Whenever I think I make a quick post about a topic, somehow I always end up with a full-fledged study in some way…well I shouldn’t mind, I guess, because it brings back some many cherished memories (i.e. the CAMPHOR TREE・楠). This post about the dried persimmons, sets me right back into Japan during this month of year.
October days are most pleasant with skies clear, the air refreshingly cool, leaves fiery red or bright yellow. Ideal for hikes in the countryside or leisurely walks in quite neighborhoods of the cities and towns. The autumn season has much to offer for the eye, but also comes up with many delectable amenities, of which the dried persimmon is one of them. With producing techniques nowadays in place, the nutritious treat could technically be made available all year round. However, only during the autumn months one will notice the fruits on strings hanging from below the eaves of resident housings and in front of windows on balconies of apartment buildings. So this practice of drying persimmon outdoors in the sunlight is distinctly associated to this time of year, therefore considered an aspect of FUUBUTSUSHI (風物詩・ふうぶつし; things reminiscent to seasons), in other words the emotional awareness by Japanese people for certain seasonal characteristics, apart from such things as natural phenomenons, living things or sense of taste.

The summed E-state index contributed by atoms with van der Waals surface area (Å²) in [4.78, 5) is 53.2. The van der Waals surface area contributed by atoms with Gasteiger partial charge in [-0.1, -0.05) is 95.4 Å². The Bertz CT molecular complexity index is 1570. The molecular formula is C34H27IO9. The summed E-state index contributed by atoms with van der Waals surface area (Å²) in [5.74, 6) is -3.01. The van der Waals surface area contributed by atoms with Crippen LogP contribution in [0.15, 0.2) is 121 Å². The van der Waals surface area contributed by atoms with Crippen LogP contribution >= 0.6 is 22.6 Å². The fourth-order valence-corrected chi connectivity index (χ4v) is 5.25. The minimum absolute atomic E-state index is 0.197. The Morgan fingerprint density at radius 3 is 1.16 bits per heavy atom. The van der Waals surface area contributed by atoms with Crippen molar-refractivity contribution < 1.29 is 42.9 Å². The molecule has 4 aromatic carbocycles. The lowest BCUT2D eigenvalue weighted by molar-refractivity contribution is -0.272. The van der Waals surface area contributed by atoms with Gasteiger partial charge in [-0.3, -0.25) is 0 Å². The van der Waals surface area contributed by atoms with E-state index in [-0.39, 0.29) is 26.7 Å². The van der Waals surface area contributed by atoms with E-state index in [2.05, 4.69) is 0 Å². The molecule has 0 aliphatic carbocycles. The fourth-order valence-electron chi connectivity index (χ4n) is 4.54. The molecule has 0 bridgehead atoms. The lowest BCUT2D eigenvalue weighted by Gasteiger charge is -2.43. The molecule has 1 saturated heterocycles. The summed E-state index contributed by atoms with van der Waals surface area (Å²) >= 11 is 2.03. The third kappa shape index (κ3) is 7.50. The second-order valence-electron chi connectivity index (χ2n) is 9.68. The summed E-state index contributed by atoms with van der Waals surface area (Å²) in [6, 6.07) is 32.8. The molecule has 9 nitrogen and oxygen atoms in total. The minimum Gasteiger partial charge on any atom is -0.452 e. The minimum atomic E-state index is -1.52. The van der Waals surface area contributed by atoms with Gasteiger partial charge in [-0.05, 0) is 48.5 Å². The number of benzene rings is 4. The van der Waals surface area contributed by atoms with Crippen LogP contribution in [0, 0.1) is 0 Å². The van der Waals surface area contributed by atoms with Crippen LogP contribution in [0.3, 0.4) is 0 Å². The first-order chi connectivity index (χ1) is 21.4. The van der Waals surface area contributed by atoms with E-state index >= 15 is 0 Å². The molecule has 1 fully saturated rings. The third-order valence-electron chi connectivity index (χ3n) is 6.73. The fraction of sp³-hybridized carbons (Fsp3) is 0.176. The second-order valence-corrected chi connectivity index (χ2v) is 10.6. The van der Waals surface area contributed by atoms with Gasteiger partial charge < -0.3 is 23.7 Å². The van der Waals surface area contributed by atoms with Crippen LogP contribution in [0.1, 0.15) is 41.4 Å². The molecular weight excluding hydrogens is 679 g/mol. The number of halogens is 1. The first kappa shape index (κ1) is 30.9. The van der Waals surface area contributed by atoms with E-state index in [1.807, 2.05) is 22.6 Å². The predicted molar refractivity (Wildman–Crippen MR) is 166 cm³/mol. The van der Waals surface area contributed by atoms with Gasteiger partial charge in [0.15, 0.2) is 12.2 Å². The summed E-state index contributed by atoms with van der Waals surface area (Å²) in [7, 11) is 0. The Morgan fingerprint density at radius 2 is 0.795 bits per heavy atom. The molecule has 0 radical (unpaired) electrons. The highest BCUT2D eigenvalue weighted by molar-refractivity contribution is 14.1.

If visiting Japan during May, the air will be filled with an aromatic smell that emanates from the camphor. Even within the cities one may notice the scent as these evergreen trees with brilliant foliage are often found in parks, on playgrounds or as shading trees along the streets.
As the warm winds blow in to lift the veil of dullness that winter imposed on everything, the newly inhaled life invigorates humans and nature alike. A feeling of encouragement and zest holds sway, things are on the move. In Japan this sentiment is emphasized by the fact that spring often marks the end and the beginning of terms. Students graduate or change schools (卒業; そつぎょう and 転校; てんこう respectively), businesses welcome new employees or rotate roles (incl. 転勤 tenkin, job relocation within the firm to other prefectures or even countries), others search for new housing (引っ越し; ひっこし). Thus, the period may be considered as a time of transitions to the unfamiliar, but also goodbyes to established habits.
年末になると誰もが忙しくなり、山ほど年賀状(ねんがじょう)を書いて送ったり、大掃除(おおそうじ)を したり、お正月の準備を したり、忘年会(ぼうねんかい)に参加(さんか)したりして、たくさんのことが起っている。